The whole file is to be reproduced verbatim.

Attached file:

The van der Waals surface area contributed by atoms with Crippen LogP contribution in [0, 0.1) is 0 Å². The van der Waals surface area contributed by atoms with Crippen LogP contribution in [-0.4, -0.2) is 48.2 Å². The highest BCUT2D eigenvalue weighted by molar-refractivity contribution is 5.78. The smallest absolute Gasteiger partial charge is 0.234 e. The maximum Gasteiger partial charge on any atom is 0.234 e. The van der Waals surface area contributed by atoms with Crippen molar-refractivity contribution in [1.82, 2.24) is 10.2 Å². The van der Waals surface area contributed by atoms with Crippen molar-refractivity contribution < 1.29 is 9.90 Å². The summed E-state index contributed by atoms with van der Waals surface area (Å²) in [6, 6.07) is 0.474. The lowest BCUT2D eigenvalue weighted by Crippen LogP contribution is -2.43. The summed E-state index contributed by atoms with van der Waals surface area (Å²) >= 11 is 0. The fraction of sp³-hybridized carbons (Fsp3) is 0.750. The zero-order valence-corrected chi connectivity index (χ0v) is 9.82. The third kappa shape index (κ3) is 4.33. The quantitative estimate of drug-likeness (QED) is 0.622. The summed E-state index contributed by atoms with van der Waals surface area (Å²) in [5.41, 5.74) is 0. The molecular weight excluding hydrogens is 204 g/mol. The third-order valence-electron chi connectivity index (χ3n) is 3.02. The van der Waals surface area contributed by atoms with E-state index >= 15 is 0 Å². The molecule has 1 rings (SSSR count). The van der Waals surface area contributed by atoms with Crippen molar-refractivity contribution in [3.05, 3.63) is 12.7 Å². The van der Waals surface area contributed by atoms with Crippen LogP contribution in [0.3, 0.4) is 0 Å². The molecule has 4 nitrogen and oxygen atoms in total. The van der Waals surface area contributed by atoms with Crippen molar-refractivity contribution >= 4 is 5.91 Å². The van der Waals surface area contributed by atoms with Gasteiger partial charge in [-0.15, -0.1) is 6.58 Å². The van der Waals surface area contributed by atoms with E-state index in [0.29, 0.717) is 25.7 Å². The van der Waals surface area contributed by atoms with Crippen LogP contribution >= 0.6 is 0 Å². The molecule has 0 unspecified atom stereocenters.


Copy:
The van der Waals surface area contributed by atoms with Crippen LogP contribution in [0, 0.1) is 0 Å². The van der Waals surface area contributed by atoms with Crippen LogP contribution in [-0.4, -0.2) is 48.2 Å². The highest BCUT2D eigenvalue weighted by molar-refractivity contribution is 5.78. The smallest absolute Gasteiger partial charge is 0.234 e. The maximum Gasteiger partial charge on any atom is 0.234 e. The van der Waals surface area contributed by atoms with Crippen molar-refractivity contribution in [1.82, 2.24) is 10.2 Å². The van der Waals surface area contributed by atoms with Crippen molar-refractivity contribution < 1.29 is 9.90 Å². The summed E-state index contributed by atoms with van der Waals surface area (Å²) in [6, 6.07) is 0.474. The lowest BCUT2D eigenvalue weighted by Crippen LogP contribution is -2.43. The summed E-state index contributed by atoms with van der Waals surface area (Å²) >= 11 is 0. The fraction of sp³-hybridized carbons (Fsp3) is 0.750. The zero-order valence-corrected chi connectivity index (χ0v) is 9.82. The third kappa shape index (κ3) is 4.33. The quantitative estimate of drug-likeness (QED) is 0.622. The summed E-state index contributed by atoms with van der Waals surface area (Å²) in [5.41, 5.74) is 0. The molecular weight excluding hydrogens is 204 g/mol. The third-order valence-electron chi connectivity index (χ3n) is 3.02. The van der Waals surface area contributed by atoms with E-state index >= 15 is 0 Å². The molecule has 1 rings (SSSR count). The van der Waals surface area contributed by atoms with Crippen molar-refractivity contribution in [3.05, 3.63) is 12.7 Å². The van der Waals surface area contributed by atoms with Crippen LogP contribution in [0.3, 0.4) is 0 Å². The molecule has 4 nitrogen and oxygen atoms in total. The van der Waals surface area contributed by atoms with Crippen molar-refractivity contribution >= 4 is 5.91 Å². The van der Waals surface area contributed by atoms with Gasteiger partial charge in [-0.15, -0.1) is 6.58 Å². The van der Waals surface area contributed by atoms with E-state index in [0.29, 0.717) is 25.7 Å². The van der Waals surface area contributed by atoms with Crippen LogP contribution >= 0.6 is 0 Å². The molecule has 0 unspecified atom stereocenters.